tario, and the freight from Oswego to Ex parte Kaine,

Albany, and carried the flour to New
York, and delivered it to B., and it ap: 2. St. John v. Paine, (10 How., 557.)
peared that the flour had been damaged The Northern Indiana,

by wet before it arrived at Albany :
Held, that, as 0. had no interest in, or
connection with either the lake or

3. The Propeller Genesee Chief v. Fitz-

the canal navigation, and merely re-

hugb, (12 How., 443.)
ceived the flour at Albany and trans-
ported it to New York, he was not 4. Goddard v. Maxwell, (ante, p. 131.)
answerable for either the carrier on Sadler v. Maxwell, 134, and Vaccari
the lake or on the canal, and was not

v. Maxwell,

responsible for the damage to the flour.
Monteith v. Kirkpatrick,

279 5. Griswold v. Lawrence, (1 Blatchf. C.

C. R., 346.) Griswold v. Maxwell, 145
4. Held, also, that C. was entitled to re-

cover from B. the charges which he 6. Wilder v. Gayler, (1 Blatchf. C. C. R.,
paid at Albany, when he received the 597.) Day v. The New-England Car-
flour, it appearing that the advance Spring Co.,

was made according to the established
usage in shipping goods from Oswego 7. Evans v. Eaton, (3 Wheat., 454.) id.
to New York.


8. Grant v. Raymond, (6 Pet., 218.) id.
5. Such advance became chargeable on

the goods the same as the freight
from Albany to New York, and the 9. O'Reilly v. Morse, (15 How., 62.)
whole claim became an entirety, capa-

The American Pin Co. v. The Oak.
ville Co.,

ble of being enforced by C., by a libel
against B., in the District Court. id.

10. Russell v. Cowley, (Webster's Patent
h. The master of a vessel is bound not Cases, 467.) McCormick v. Seymonr,
only to select a customary wharf for

the delivery of a cargo carried on
freight, but the place selected must 11. Lapsley v. The United States Ins.
be fit and safe for its deposit, and it

Co., (4 Binney, 602.) Griswold v.
must be discharged with all proper

The Union Mutual Ins. Co., 231
care and skill.
Vose v. Allen, 289

12. Astley v. Reynolds, (2 Strange, 915.)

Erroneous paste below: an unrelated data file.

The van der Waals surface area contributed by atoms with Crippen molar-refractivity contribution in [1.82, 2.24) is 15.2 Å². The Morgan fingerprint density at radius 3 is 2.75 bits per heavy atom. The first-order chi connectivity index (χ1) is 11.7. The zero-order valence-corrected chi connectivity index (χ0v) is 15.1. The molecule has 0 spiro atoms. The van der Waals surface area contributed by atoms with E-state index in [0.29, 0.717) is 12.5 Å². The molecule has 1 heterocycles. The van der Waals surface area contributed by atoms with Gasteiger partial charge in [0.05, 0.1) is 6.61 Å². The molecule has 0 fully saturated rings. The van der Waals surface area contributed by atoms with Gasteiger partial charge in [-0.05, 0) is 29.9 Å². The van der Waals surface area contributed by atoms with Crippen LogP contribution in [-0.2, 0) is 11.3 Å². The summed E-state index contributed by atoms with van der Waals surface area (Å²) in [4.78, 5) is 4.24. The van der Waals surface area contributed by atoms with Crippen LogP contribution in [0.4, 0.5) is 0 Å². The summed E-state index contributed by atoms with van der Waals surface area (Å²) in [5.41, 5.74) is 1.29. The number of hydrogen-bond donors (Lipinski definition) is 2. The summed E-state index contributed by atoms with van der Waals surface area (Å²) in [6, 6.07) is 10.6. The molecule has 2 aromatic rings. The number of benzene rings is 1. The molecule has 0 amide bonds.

7. Where the consignee of a cargo of

Tult v. Ide,

iron shipped on freight refused to
have any thing to do with its delivery 13. Roller v. Maxwell, (ante, p. 142.)
at the wharf where the master was McCall v. Lawrence,



14. Lennig v. Maxwell, (ante, p. 125.)

Munseli v. Maxwell,


1. A Commissioner appointed by this
15. Morris v. Maxwell, (ante, 143.)

Court is, in the execution of the du-
Vaccari v. Maxwell,


ties of his office under the Act of

September 18th, 1850, (9 U. S. Stat.
16. Dorr v. Swartwout, (1 Blatchf. C. C.

at Large, 462), commonly called the
R., 179.) Richardson v. Curtis, 885

Fugitive Slave Act, in no legal sense
a magistrate inferior to this Court.
Ex parte Van Orden,

17. Lawrence v. Caswell, (13 How.,
488.) Schuchardt v. Lawrence, 397 2. This Court has no power to issue a

writ of certiorari to such a Commis.
18. Craig v. Maxwell, (2 Blatchf. C. C. sioner, to review proceedings before
R., 545.) Alsop v. Maxwell, 399 himn under that Act.



19. Pierson v. Maxwell, (2 Blatchf. C. C.
R., 507.) Crowley v. Maxwell, 401

20. Cornett v. Lawrence, (2 Blatchf. C.

See Trust, 1.
C. R., 512.)

21. Focke v. Lawrence, (2 Blatchf. C. C.

R., 508.)

1. The charter-party of a vessel provi.
22. Thomson v. Maxwell, (2 Blatchf. C. ded that the whole of it, except the
C. R., 385.)


part necessary for the officers and

crew, and for stowing sails, cables,
23. Howland v. Maxwell, (ante, p. 146.) and provisions, should be at the dis-
Carnes v. Maxwell,

420 posal of the charterer for a specific

voyage. The charterer agreed to fur-
24. Corkle v. Maxwell, (ante, p. 413.) nish a full cargo of lumber and tim-
Harriman v. Maxwell,

421 ber for the voyage, at a specified

price per thousand feet. After the
25. Crowley v. Maxwell, (ante, p. 401.) vessel had received part of her car-

id. go, the charterer desired to put on